MDA awarded a grant totaling $303,438 to Kurt Beam, professor in the department of physiology and biophysics at the University of Colorado School of Medicine in Denver, for research into a process called excitation-contraction coupling responsible for the contraction of muscle cells necessary for voluntary movement and breathing.
"Excitation-contraction coupling is a fundamental process in skeletal muscle that is not yet well-understood," Beam said. "Additionally, mutations of the key proteins involved in excitation-contraction coupling cause serious human muscle diseases, including periodic paralyses, malignant hyperthermia and central core disease."
The process is initiated by electrical impulses which move along the membrane that separates the inside and outside of each muscle cell, and depends, at least in part, on two proteins called DHPR and RyR1.
In completed studies, Beam and his group have shown that mutations of either DHPR or RyR1 affect the behavior of both proteins. In their new work, the investigators will study cultured mouse muscle cells as they attempt to uncover the molecular mechanism for communication between DHPR and RYR1.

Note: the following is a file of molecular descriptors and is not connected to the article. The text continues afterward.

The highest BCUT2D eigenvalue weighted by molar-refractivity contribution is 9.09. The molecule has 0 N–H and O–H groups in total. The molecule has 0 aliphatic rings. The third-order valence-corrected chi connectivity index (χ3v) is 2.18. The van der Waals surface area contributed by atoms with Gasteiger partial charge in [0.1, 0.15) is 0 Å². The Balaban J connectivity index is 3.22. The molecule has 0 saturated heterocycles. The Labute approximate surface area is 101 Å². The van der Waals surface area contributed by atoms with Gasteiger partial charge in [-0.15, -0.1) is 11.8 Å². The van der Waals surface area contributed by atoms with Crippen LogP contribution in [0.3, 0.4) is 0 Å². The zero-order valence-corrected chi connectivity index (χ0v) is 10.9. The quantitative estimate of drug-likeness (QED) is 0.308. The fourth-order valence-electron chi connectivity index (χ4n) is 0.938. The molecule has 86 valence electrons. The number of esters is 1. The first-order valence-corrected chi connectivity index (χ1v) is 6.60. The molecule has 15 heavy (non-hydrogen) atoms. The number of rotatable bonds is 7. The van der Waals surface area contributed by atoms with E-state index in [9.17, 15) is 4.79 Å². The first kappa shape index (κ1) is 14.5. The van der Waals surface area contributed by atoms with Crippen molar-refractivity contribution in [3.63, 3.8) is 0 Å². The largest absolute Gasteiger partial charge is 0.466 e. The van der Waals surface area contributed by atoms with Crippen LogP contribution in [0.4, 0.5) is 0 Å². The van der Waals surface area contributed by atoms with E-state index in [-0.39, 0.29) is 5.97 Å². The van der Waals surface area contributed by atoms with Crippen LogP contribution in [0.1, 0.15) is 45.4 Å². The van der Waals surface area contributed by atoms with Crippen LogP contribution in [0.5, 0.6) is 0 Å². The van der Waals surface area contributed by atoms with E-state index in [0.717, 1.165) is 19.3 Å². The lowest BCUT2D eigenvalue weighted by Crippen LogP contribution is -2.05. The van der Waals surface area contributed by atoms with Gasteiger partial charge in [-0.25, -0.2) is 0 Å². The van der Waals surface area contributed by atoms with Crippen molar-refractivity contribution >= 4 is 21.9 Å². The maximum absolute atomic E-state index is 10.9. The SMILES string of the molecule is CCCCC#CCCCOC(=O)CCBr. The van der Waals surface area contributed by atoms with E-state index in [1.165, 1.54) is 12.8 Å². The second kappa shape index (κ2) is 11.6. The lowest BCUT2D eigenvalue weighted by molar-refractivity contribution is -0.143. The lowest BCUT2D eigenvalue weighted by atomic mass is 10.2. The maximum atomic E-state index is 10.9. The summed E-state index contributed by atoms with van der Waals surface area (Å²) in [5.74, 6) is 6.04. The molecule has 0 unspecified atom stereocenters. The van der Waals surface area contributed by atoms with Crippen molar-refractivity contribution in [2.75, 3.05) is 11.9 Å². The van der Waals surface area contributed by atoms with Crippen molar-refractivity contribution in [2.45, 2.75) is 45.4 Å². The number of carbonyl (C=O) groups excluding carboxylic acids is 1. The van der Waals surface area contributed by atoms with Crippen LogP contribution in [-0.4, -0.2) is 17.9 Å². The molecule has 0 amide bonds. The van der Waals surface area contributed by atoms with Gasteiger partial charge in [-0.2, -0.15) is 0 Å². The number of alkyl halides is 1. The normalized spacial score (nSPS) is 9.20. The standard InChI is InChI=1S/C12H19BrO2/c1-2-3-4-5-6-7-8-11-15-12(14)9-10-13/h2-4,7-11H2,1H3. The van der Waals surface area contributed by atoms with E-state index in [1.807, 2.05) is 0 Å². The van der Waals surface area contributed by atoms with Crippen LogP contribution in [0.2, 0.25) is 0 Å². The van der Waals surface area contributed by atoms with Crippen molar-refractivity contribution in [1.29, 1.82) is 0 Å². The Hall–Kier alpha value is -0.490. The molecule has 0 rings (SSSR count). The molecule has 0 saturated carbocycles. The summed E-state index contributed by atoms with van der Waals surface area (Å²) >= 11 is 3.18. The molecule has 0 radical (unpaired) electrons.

"The importance of MDA to neuromuscular research cannot be measured in dollars alone. In particular, MDA has been at the forefront in promoting basic and applied research directed toward understanding normal muscle function, mechanisms of muscle disease and development of therapies for these diseases," Beam said. "An especially important role that MDA plays is to provide funding during early career stages and at times when funding from other sources becomes scarce. I do not believe that I would have been able to establish and maintain my neuromuscular research had it not been for funding from MDA at crucial points in my career."
Funding for this MDA grant began August 1, 2010.
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